National Securities Attorneys

We are seeking the recovery of client losses, attorney fees, interest, costs and punitive damages for the victims of Charles Schwab investment fraud.

It is not just individual investors who can recover for Schwab fraud in the YieldPlus Investor Fund.  Both corporations and charitable foundations can also file arbitration claims for the same claims as individual investors.

If you lost at least $10,000, you are eligible to participate in a FINRA arbitration claim with Stoltmann Law Offices.

The true material facts, or material facts omitted necessary to make the statements made not misleading and/or omitted material facts required to be stated therein, were:

  1. The Funds were and. are not well-diversified and were concentrated in a single risky industry or market segment – in reality, over 50% of the Funds assets are  now invested in the mortgage industry, and that percentage grew as Defendants abandoned the objectives of the Funds in pursuit of higher yields;
  2. A material portion of all the bonds were issued by the Fund’s top 10 broker dealers, who sold the funds shares;
  3. There exists no primary market for most of the bonds, and in fact, the only market was, for many, the issuers themselves;
  4. The duration of a vast majority of the bonds is greater that 2 years, with a majority of the bonds not having a publicly available duration;
  5. The Funds credit and market analysts did not have any real expertise in valuing the mortgage backed securities they purchased, or assessing the risk;
  6. The Funds relied blindly on the ratings by agencies who were paid by the Funds’ broker-dealers; and
  7. The net asset values (“NAVs”) of the Funds were highly speculative and inflated.
  8. The Funds “invests in a large, well-diversified portfolio of taxable bonds … .”
  9. “To minimize changes in share price or NAV, the fund seeks to maintain an average portfolio duration of one-year or less.”
  10. “The [Funds were being] actively managed by a seasoned team of taxable bond portfolio managers who are supported by a team of credit and market analysts. The team use a disciplined approach … .”

The November 17, 2007 Prospectus for the Schwab YieldPlus Investor Fund discloses the following:

  1. “The Schwab YieldPlus Fund is an ultra short-term bond fund, designed to offer high current income with minimal

changes in share price. The fund seeks to keep the average duration of its portfolio at one year or less.”

  1. “Strategy: To pursue its goal, the fund primarily invests in investment-grade bonds (high and certain medium quality, AAA to BBB– or the unrated equivalent as determined by the investment adviser). The fund may invest in bonds from diverse market sectors based on changing economic, market, industry and issuer conditions… To help maintain share price stability and preserve investor capital, the fund seeks to maintain an average portfolio duration of one year or less.”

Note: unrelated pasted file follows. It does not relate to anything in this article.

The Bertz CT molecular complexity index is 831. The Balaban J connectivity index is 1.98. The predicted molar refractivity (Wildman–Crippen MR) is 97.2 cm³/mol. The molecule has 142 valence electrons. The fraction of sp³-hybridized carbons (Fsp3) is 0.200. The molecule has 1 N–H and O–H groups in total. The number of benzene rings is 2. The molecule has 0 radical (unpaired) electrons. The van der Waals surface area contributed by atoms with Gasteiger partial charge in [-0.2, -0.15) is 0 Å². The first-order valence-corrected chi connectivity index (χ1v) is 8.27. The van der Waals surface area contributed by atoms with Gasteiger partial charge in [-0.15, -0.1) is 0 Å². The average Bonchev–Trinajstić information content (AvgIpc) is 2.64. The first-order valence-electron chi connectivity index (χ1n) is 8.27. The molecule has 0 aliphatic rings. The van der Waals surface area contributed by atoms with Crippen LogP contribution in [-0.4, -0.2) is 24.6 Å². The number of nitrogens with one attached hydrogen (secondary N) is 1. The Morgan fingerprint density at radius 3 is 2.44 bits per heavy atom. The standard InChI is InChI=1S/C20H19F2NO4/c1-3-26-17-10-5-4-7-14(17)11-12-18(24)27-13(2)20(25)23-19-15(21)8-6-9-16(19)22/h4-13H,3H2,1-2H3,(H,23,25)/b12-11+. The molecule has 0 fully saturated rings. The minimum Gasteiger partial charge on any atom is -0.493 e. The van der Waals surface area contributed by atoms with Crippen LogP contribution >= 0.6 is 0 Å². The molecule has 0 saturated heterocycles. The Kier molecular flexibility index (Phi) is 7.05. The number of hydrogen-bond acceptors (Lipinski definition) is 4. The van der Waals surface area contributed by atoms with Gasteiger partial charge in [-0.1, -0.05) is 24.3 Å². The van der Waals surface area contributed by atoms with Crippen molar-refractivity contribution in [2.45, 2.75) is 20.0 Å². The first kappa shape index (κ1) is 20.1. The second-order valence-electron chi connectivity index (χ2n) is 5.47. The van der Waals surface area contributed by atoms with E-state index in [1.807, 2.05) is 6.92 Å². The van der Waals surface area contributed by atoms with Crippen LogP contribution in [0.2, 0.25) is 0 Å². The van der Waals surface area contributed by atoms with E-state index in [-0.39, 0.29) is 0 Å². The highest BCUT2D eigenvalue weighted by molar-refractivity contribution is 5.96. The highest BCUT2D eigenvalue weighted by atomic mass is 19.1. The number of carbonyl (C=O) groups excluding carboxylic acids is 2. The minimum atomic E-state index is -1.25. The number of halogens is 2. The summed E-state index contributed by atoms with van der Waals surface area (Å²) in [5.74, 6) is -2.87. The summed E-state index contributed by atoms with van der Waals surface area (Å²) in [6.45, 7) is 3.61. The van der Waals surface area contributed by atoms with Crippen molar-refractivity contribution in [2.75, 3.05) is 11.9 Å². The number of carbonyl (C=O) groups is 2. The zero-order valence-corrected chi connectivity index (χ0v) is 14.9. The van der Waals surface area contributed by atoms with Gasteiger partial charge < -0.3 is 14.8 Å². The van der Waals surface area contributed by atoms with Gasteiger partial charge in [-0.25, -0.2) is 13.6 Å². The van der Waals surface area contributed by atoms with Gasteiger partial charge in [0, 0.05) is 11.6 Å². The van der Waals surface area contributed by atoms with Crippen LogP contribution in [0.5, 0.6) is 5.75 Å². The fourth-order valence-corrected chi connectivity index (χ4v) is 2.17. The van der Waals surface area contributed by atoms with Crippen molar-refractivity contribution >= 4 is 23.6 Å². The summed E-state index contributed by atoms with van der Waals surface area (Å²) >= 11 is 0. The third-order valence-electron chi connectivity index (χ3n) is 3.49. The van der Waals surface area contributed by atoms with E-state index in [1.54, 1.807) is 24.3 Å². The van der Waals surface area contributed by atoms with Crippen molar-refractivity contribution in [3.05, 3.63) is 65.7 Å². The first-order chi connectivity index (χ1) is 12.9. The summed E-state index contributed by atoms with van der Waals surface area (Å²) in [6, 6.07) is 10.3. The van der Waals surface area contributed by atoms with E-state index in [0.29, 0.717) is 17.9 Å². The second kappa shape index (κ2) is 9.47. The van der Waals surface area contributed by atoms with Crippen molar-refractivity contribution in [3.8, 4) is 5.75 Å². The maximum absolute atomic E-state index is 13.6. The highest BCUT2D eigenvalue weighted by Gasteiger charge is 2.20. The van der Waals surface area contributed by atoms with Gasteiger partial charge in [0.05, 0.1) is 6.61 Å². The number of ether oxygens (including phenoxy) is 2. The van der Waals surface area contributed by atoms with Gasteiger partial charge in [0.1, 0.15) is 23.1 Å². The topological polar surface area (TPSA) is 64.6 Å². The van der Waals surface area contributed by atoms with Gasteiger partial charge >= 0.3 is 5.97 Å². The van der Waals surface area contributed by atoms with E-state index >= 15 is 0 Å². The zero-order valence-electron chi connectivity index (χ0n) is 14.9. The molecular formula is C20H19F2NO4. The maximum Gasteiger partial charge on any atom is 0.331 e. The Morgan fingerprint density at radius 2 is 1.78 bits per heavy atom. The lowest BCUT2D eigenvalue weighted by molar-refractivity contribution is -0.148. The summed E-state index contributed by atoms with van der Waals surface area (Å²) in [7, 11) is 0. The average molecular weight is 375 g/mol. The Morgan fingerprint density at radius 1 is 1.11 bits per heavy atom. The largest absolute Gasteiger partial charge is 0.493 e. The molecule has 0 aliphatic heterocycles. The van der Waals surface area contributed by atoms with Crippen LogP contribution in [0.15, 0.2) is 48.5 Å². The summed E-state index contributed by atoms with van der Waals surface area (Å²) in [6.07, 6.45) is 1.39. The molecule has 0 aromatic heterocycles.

2. “The fund’s investment strategy is designed to offer higher yields than a money market fund while seeking minimal changes in share price.”
  3. “The fund may invest in derivatives including, without limitation, futures, options, and swaps (including credit default swaps) which relate to fixed income securities, interest rates, and other assets and related indices….The fund typically uses derivatives for risk management purposes and as a substitute for taking the position in an underlying asset.”

The Schwab YieldPlus Fund was down 18.5% during 2007, putting it at the bottom of its ultra-short bond-fund category. On average, such funds are down only 0.37% in 2007.  Schwab cannot claim the market caused the fund meltdown.  It was caused by the Schwab fund managers taking a concentrated speculative position in a short term fund that by law needed to be diversified.


Arbitration Process

What is Securities Arbitration For Charles SchwabYieldPlus Mutual Fund Losses?

Securities arbitration is the method of having a dispute between a brokerage firm (Charles Schwab) and its client resolved by impartial individuals who are knowledgeable in the securities areas in controversy. Those persons are called arbitrators. FINRA (formerly known as the NASD or National association of Securities Dealers) arbitration actions have long been used as an alternative to the courts because it is an inexpensive and prompt means of resolving complicated issues. Unlike court decisions, FINRA arbitration awards are final and binding, subject to review by a court only on a very limited basis.

Where Do Schwab Investor FINRA Arbitration Hearings Occur?

All arbitration against Charles Schwab are administered through FINRA all over the country.  FINRA employees independent arbitrators, usually lawyers or business people, who sit and hear the client’s case and makes a decision. The arbitrators will conduct a hearing. Each side (the Claimant and the Respondent) will have the chance to tell its version at the arbitration and there will be cross-examination. Most FINRA arbitration cases are handled in the largest city closest to the investors home. Each state has at least one hearing location. The arbitration hearing will occur in an office building or hotel and not a courthouse. It could last several days.